By Tracy Kiely
A few years ago my Muse, Thalia (“the joyous,” “the flourishing”), went on strike, citing “poor work conditions” and a “lack of fertile soil.” However, as with most strike situations, there was a scab ready and willing to take her place, and so within a few weeks, I had replaced Thalia with Tridenta (“the gum smacker,” “the loud talker”).
Tridenta and I don’t have the same chemistry as Thalia, but then Tridenta doesn’t judge me when I watch The Golden Girls when I should be writing.
But, there are downsides to our arrangement. Tridenta is well…flighty. My deadline is looming, and somewhere mid-August, Tridenta went out for a smoke or something and then completely disappeared. When she finally returned a few weeks later, looking like something the cat dragged in, I gave her a firm lecture on responsibility, slipped her a few antibiotics to be on the safe side, and set back to work.
But I’m way behind, and everyone once in a while she’ll start singing some Mexican drinking song, and I get even further in the weeds.
Anyway, the book I can’t seem to write (besides the current one, that is) is one that I’ve been toying with for about twenty years. I love Hitchcock, and so a long time ago I came up with a Hitchcockian plot of sorts. It goes as follows: A young woman fights with her boyfriend, and on the spur of the moment decides to take the train to New York for the weekend. On the train, she talks with her seatmate, a young woman who seems nervous. They chat, but soon our heroine falls asleep. When she awakes, she finds that her seatmate is gone, having apparently taken the wrong purse. Our heroine finds a hotel reservation in the woman's purse, and so heads to that hotel in the hopes of exchanging purses. However, hours pass, and the other woman doesn’t show. Without a wallet or any cash, our heroine decides to use the reservation for herself. She is surprised when she is awakened a few hours later by the missing woman. However, the woman has been shot and is near death. She whispers some sort of important message to our heroine and then dies.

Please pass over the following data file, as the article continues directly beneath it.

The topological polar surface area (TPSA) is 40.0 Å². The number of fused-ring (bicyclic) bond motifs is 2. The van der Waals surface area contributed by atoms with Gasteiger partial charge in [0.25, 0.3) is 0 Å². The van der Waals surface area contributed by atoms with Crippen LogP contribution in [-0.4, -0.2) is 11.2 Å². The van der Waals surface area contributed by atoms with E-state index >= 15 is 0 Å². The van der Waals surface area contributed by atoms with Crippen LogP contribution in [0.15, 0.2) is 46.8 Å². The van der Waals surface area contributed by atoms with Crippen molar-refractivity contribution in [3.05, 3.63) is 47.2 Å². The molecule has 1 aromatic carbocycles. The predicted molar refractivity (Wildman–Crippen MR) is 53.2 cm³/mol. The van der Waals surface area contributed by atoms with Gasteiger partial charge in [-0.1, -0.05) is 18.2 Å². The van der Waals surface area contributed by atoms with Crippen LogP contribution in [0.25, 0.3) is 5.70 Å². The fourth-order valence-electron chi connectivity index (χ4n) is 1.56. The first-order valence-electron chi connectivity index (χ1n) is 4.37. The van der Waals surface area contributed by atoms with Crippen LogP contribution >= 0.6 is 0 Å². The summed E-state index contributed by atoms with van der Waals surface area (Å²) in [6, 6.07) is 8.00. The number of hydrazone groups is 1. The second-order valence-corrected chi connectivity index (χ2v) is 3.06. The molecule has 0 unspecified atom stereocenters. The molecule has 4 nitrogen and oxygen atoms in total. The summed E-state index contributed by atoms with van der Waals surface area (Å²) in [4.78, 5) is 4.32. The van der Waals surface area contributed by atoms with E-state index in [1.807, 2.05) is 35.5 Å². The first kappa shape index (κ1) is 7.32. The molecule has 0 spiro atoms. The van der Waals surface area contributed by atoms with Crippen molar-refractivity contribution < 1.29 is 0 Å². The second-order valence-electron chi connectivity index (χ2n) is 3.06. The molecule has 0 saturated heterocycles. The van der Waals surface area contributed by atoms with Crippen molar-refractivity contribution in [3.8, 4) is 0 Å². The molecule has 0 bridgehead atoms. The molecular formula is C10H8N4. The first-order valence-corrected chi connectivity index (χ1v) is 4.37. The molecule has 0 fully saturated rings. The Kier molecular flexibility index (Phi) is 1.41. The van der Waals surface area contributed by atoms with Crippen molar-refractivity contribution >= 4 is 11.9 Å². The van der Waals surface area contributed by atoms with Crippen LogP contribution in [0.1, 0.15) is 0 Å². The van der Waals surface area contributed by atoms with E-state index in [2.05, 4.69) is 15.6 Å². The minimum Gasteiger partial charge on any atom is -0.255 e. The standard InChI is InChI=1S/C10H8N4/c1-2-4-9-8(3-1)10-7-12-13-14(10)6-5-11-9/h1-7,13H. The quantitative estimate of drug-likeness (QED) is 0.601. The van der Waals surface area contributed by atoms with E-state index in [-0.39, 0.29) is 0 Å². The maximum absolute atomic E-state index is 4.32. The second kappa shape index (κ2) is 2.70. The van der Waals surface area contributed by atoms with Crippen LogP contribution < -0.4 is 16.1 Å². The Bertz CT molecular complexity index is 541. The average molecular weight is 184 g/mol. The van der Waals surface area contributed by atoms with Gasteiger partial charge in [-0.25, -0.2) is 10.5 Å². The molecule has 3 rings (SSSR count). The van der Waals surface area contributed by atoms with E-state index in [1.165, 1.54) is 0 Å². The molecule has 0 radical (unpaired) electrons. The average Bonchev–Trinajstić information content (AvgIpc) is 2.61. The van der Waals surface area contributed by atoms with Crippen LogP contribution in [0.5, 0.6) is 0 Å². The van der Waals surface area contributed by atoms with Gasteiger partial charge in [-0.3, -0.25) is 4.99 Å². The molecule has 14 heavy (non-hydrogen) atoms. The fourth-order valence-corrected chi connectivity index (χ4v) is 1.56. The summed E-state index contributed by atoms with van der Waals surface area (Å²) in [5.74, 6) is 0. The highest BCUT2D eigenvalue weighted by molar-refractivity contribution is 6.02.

From there we have more of the usual Hitchcockian elements – mistaken identity, wrongful accusation, and, of course, a lovely MacGuffin.
But, this is where Tridenta has been most disappointing. What is the message? What does our heroine have to do? Why can’t she call the police? Why can’t she call her family?
Tridenta won’t tell me. She’s singing that damn Mexican song again.